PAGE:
In a digital age, when past forecasts are available online, market and media professionals find it harder to hide their blushes when their financial predictions go awry. However, there are ways around that.
The ignominy that goes with making bold forecasts was highlighted in a recent newspaper article, which listed many bad calls US economists had made about 2015. These included getting the timing of the Federal Reserve’s interest rate increase wrong, incorrectly calling for a rise in long-term bond yields, and assuming an end to the commodity rout.1
For the broad US equity market, 22 strategists polled by the Wall Street Journal2 estimated an average increase for the S&P 500 of 8.2% for 2015. The most optimistic individual forecast was for a rise of 14%. The least optimistic was 2%. No one picked a fall. As it turned out, the benchmark ended marginally lower for the year.
In the UK, a poll of 49 fund managers, traders, and strategists published in early January 2015 forecast that the FTSE 100 index would be at 6,800 by midyear and 7,000 points by year-end. As it turned out, the FTSE surpassed that year-end target by late April to hit a record high of 7,103 before retracing to 6,242 by year-end.3
It should not be a surprise that if economists cannot get the broad variables right, it must be tough for stock analysts to pick winners. Even a stock like Apple, which for so many years surprised on the upside, disappointed some forecasters last year with a 4.6% decline.4
It should be evident by now that setting your investment course based on someone’s stock picks or expectations for interest rates, the economy, or currencies is not a viable way of building wealth in the long term. Markets have a way of confounding your expectations. So a better option is to have a sound financial plan in place, stay broadly diversified, and set an investment asset allocation tied to your own plan and comfortable for your risk appetite.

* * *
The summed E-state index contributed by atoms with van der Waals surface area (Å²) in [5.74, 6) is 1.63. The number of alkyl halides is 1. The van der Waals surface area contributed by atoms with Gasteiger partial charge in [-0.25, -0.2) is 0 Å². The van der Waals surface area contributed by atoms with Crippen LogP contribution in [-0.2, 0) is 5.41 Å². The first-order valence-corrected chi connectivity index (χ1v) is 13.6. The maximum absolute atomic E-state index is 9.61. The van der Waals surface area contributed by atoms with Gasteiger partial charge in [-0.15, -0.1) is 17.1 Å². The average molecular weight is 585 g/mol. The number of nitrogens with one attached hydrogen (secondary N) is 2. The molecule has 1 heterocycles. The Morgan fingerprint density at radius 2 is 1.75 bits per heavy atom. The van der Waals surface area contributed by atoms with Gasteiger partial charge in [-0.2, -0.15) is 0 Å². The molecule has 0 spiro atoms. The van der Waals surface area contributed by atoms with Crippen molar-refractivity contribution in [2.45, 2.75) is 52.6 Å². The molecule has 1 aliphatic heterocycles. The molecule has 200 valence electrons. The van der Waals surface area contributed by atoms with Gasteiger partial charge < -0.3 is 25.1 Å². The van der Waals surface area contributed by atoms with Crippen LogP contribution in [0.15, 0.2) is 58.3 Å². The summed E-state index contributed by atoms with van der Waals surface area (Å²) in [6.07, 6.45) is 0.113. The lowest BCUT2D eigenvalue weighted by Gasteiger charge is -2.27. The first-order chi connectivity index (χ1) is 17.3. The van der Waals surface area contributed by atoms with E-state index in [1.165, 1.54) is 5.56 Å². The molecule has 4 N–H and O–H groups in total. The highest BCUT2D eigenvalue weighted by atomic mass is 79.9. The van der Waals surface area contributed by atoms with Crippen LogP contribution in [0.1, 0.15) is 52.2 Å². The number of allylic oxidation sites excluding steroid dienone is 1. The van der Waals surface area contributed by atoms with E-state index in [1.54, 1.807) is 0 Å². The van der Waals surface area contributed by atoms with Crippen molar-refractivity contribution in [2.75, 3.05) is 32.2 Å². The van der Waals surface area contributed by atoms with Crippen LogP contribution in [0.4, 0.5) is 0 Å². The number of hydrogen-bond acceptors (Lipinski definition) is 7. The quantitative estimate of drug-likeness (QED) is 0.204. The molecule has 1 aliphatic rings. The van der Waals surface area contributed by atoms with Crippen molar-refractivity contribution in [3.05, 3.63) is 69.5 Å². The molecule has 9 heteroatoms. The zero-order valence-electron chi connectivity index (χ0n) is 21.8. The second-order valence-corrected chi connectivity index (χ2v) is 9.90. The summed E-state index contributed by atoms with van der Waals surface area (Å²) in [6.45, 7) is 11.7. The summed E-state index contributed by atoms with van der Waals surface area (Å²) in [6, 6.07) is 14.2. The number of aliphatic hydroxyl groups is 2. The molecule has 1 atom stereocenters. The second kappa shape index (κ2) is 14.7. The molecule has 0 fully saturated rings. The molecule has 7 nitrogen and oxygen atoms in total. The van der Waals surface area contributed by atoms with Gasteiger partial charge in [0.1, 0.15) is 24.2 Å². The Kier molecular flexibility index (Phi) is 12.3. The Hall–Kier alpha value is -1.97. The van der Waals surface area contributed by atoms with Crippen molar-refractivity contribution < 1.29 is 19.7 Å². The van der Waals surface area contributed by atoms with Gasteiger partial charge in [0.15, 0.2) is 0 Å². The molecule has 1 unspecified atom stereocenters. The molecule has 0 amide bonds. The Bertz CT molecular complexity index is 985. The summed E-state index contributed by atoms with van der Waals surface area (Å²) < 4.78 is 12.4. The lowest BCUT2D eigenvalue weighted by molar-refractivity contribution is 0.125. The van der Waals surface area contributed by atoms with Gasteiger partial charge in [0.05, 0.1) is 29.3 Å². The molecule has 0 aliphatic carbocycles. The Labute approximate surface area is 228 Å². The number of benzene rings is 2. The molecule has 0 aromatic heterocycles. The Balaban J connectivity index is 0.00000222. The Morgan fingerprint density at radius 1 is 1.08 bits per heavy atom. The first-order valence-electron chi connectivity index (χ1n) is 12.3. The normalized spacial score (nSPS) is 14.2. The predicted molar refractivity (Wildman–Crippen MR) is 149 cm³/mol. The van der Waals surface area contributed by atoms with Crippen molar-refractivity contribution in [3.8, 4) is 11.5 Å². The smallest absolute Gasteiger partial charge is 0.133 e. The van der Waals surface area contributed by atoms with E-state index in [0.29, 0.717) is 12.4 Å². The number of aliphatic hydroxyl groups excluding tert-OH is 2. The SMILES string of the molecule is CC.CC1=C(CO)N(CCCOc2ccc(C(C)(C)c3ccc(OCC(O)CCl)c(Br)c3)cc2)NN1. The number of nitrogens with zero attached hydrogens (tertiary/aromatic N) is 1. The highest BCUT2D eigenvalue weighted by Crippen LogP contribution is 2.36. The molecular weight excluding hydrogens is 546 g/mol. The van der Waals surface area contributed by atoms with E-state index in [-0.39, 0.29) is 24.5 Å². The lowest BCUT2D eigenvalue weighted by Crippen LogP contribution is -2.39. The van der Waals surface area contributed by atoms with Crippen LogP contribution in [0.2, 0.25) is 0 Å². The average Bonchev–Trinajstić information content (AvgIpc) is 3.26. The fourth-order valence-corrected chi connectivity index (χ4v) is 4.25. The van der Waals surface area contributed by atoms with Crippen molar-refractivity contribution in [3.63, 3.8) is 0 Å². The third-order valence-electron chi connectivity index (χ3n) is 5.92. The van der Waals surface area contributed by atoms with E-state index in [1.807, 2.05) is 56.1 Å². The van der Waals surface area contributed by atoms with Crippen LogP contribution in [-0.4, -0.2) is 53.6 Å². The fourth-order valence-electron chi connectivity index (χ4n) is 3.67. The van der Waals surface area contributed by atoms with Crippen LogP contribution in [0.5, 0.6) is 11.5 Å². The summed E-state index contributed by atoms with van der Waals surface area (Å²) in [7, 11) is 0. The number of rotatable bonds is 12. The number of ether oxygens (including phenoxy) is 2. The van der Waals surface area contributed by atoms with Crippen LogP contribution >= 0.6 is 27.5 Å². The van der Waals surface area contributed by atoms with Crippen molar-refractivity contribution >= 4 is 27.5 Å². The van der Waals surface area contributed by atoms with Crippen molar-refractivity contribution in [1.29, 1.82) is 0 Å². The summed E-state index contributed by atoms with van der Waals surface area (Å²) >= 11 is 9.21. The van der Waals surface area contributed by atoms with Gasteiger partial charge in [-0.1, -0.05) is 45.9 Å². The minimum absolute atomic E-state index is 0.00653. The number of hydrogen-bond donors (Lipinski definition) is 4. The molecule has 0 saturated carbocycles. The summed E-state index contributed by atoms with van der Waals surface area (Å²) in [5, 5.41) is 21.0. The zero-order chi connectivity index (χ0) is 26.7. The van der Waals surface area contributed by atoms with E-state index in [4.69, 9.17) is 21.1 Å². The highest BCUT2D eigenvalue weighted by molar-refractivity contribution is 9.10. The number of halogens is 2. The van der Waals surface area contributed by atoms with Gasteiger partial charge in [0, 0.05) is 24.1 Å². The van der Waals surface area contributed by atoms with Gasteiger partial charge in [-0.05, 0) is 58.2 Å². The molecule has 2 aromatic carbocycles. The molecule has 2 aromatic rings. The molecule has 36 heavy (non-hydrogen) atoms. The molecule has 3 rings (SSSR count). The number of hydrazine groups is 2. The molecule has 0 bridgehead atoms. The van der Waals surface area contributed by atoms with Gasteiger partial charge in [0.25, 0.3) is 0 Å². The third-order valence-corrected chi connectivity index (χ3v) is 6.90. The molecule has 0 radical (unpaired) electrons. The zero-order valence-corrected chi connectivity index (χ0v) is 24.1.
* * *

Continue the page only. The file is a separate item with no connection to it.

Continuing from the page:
Of course, this approach does not stop you or anyone else from having or expressing an opinion about the future. We are all free to speculate about what might happen in the economy and markets. The danger comes when you base your investment strategy on such opinions.
In the meantime, if you insist on following forecasts, here is a list of 10 predictions you can count on coming true in 2016:
- Markets will go up some of the time and down some of the time.
- There will be unexpected news. Some of this will move prices.
- Acres of newsprint will be devoted to the likely path of interest rates.
- Acres more will speculate on China’s growth outlook.
- TV pundits will frequently and loudly debate short-term market direction.
- Some economies will strengthen. Others will weaken. These change year to year.
- Some companies will prosper. Others will falter. These change year to year.
- Parts of your portfolio will do better than other parts. We do not know which in advance.
- A new book will say the rules no longer work and everything has changed.
- Another new book will say nothing has really changed and the old rules still apply.
Like a weather forecaster predicting wind, hail, heat, and cold over a single day, you and your portfolio need to prepare for all climates.
The future is always uncertain. There are always unexpected events. Some will turn out worse than you expect; others will turn out better. The only sustainable approach to that uncertainty is to focus on what you can control.
Kevin Kroskey, CFP®, MBA is President of True Wealth Design, an independent investment advisory and financial planning firm that assists individuals and families with their overall wealth management, including retirement planning, tax planning and investment management needs.
1. Malcolm Maiden, “The Year Market Economists Failed to See Coming,” SMH, December 30, 2015.
2. “Strategists Expect Stocks to Keep Climbing in 2015,” Wall Street Journal, January 2, 2015.
3. “Five Fund Strategies to Ride Rising Markets,” The Times, January 3, 2015.
4. “Seven Stocks to Buy for 2015,” CNN Money, December 31, 2014.